You can use an implicit "rowid" column for that.
Assuming you don't delete rows manually in different ways:
DELETE FROM yourtable WHERE rowid < (last_row_id - 1000)
You can obtain last rowid using API function or as
If you don't need to have exactly 1000 records (e.g. just want to cleanup old records), it is not necessary to do it on each insert. Add some counter in your program and execute cleanup f.i. once every 100 inserts.
Anyway, you pay performance either on each insert or on each select. So the choice depends on what you have more: INSERTs or SELECTs.
In case you don't have that much inserts to care about performance, you can use following trigger to keep not more than 1000 records:
CREATE TRIGGER triggername AFTER INSERT ON tablename BEGIN
DELETE FROM tablename WHERE timestamp < (SELECT MIN(timestamp) FROM tablename ORDER BY timestamp DESC LIMIT 1000);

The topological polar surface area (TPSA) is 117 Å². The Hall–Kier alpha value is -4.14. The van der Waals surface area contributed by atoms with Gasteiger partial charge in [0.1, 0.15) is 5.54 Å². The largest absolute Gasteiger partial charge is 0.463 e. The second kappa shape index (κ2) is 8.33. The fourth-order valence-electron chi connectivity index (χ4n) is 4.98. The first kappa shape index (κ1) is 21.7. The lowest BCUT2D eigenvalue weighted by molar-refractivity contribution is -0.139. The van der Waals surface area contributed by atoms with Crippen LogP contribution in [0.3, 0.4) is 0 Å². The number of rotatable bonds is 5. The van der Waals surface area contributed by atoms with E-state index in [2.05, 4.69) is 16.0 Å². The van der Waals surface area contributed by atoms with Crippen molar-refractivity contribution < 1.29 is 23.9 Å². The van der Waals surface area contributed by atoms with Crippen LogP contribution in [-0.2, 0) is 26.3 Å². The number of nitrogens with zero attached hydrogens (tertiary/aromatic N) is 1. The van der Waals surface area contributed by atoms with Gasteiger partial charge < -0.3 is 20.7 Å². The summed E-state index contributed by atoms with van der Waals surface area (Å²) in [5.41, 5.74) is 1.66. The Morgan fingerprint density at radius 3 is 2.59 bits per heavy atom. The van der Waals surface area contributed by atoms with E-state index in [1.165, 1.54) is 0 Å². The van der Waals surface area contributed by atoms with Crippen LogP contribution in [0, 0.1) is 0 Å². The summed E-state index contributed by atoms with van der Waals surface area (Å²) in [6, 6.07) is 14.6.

Creating unique index on timestamp column should be a good idea too (in case it isn't PK already). Also note, that SQLITE supports only
FOR EACH ROW triggers, so when you bulk-insert many records it is worth to temporary disable the trigger.
If there are too many INSERTs, there isn't much you can do on database side. You can achieve less frequent trigger calls by adding trigger condition like
AFTER INSERT WHEN NEW.rowid % 100 = 0. And with selects just use LIMIT 1000 (or create appropriate view).
I can't predict how much faster that would be. The best way would be just measure how much performance you will gain in your particular case.